Meet the Voice of the NYC Subway, JFK, and 200 Other Airports


mta-subway[Video below.] The next time you are standing there waiting for the subway, late for work and worried your boss will notice, think of this: The voice that tells you a train is two stations away, and then one station away, is up in Maine, about as far from the Penobscot River as you are from the front of the train. When it finally comes.

Carolyn Hopkins has been recording subway public-address announcements for 15 years. In all that time, she has never ridden the subway.

“We’ve been there a number of times to catch cruise ships, but we’re always in cabs,” she said.

She did take it once, before she was its voice. “In 1957,” she said.

In the last few months she has become a more noticeable presence in some Manhattan subway stations, thanks to a pilot project that paralleled a more ambitious one to install signs in the ceilings of numbered-line stations. The signs tell how soon a train will arrive and whether it will be an express or a local.

If the signs are high tech, the system that plays the voice of Mrs. Hopkins in lettered-line stations from West 207th Street to West 23rd Street is medium tech: it used existing signals and processors, tweaked to do more than they used to. But it has its limitations. It cannot tell an A train from a D. So she tells you about “the next Brooklyn-bound train on the express track” without saying whether it is going to Far Rockaway or Coney Island.

New Yorkers almost expect unintelligible announcements in the subway, with phrases like “the next Brooklyn-bound train” sounding like “2qliun-sojn uaine.” Jay H. Walder, the chairman of the Metropolitan Transportation Authority, the parent of New York City Transit, remembers a skit about garbled announcements. “In this day and age, there has to be a better way to know a train is coming than by leaning over the edge,” he said.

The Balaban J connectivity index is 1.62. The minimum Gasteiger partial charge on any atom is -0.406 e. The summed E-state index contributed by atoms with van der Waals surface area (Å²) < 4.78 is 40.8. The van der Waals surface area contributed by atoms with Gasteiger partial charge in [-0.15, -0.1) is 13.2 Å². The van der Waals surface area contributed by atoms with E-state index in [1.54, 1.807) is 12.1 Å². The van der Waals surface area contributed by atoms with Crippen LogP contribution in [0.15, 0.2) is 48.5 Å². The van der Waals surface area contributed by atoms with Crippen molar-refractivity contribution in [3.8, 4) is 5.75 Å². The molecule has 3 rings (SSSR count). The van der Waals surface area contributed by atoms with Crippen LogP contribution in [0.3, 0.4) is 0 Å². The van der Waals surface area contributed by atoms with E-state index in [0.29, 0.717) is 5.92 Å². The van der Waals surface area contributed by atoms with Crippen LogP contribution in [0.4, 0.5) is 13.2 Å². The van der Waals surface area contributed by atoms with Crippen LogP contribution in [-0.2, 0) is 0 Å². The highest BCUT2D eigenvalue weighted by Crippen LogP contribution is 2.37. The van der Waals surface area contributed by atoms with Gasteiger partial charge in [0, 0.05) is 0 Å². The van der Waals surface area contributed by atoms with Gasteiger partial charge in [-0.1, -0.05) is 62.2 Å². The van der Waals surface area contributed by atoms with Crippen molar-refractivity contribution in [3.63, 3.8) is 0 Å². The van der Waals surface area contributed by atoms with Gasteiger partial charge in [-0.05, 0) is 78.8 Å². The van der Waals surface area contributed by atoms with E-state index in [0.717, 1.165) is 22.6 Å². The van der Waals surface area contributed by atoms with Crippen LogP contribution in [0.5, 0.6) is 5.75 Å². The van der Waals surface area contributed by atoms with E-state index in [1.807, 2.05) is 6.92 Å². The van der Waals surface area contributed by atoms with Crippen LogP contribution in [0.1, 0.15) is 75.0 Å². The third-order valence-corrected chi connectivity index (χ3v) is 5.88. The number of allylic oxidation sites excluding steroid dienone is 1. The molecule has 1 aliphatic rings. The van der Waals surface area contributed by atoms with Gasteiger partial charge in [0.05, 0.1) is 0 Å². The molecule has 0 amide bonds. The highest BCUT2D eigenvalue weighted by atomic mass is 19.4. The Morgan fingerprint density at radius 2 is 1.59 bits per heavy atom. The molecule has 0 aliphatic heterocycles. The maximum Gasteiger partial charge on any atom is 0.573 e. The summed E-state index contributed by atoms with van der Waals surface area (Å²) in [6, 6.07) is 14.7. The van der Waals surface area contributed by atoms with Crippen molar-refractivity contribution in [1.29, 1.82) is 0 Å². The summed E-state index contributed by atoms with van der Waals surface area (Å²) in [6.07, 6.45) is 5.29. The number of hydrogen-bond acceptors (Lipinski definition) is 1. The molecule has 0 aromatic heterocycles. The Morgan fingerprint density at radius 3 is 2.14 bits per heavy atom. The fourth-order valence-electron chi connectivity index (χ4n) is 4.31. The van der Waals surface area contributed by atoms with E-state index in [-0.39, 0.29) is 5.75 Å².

Mrs. Hopkins works from a windowless room in her house with sound-absorbing material on the wall – a tapestry, hung like a painting but covering foam. The microphone and recording equipment came from Innovative Electronic Designs of Louisville, which developed the system that plays her voice in the subway.

What you hear, standing on the platform, are a series of short takes, each no more than a few words, strung together by the computer. “Ladies and gentlemen” – one take. “There is Brooklyn-bound” – one take. “Local train” – one take. “Two” – one take. “Stations away” – one take. The longest take is 16 words: “Please stand away from the platform edge, especially when trains are entering and leaving the station.”

You can hear her saying much the same thing in Chicago, Washington, even Paris (where she is the voice that speaks what little English is spoken in the Metro). But subway riders are not the only passengers she talks to. She has recorded announcements for the Staten Island ferry and most of the major airports in this country, including La Guardia, Kennedy and Newark Liberty.

“Plus Incheon in Korea; Charles de Gaulle in Paris; Beirut, Lebanon; and I’m forgetting some in China,” she said. “Once we walked into the John Wayne-Orange County Airport in California. I had completely forgotten that I’d done the announcements there, and it hit me like, ‘Oh, O.K.’ I was telling myself to watch unattended bags. That’s always a good one.”

On the telephone, her voice does not have quite as much oomph as it does on the subway. “My husband says he doesn’t hear the nice voice as often as he’d like,” she said.

But the nice voice cannot be disobeyed. Before 9/11, when they lived inLouisville, Ky., he drove to the airport to pick up her. He was early. He parked right in front of the terminal. He could hear her on the public-address system, saying no one was supposed to park there.

A traffic officer came along and said he had to follow the voice’s orders.

Her husband said, “I don’t listen to that voice at home; I’m not going to listen to it here.”

The officer looked puzzled. Mr. Hopkins explained that he was married to the voice. Then he complied, driving around until she came out of the terminal.

Mrs. Hopkins grew up in Louisville and worked at a video-audio production company that was connected to Innovative Electronic Designs. “I could do the voice they wanted,” she said. “I had done commercials and things like that.” She is 62 – “I’m not young anymore,” she said, “but I try to keep my voice from sounding like it’s aged.”

New York City Transit plays Mrs. Hopkins dozens of times an hour, far more often than the guy on the radio who says, “You give us 22 minutes, we’ll give you the world.” Guess what? He does not live here, either.

Click below for a video report:

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{NY Times/ Newscenter}


  1. amazing!!!!!!!!!!!!! i always wanted to know who that voice was!!!!!!!!!!!! i never knew!!!!!!!!!!!!!!!!!!!!!!!!!!!!!!!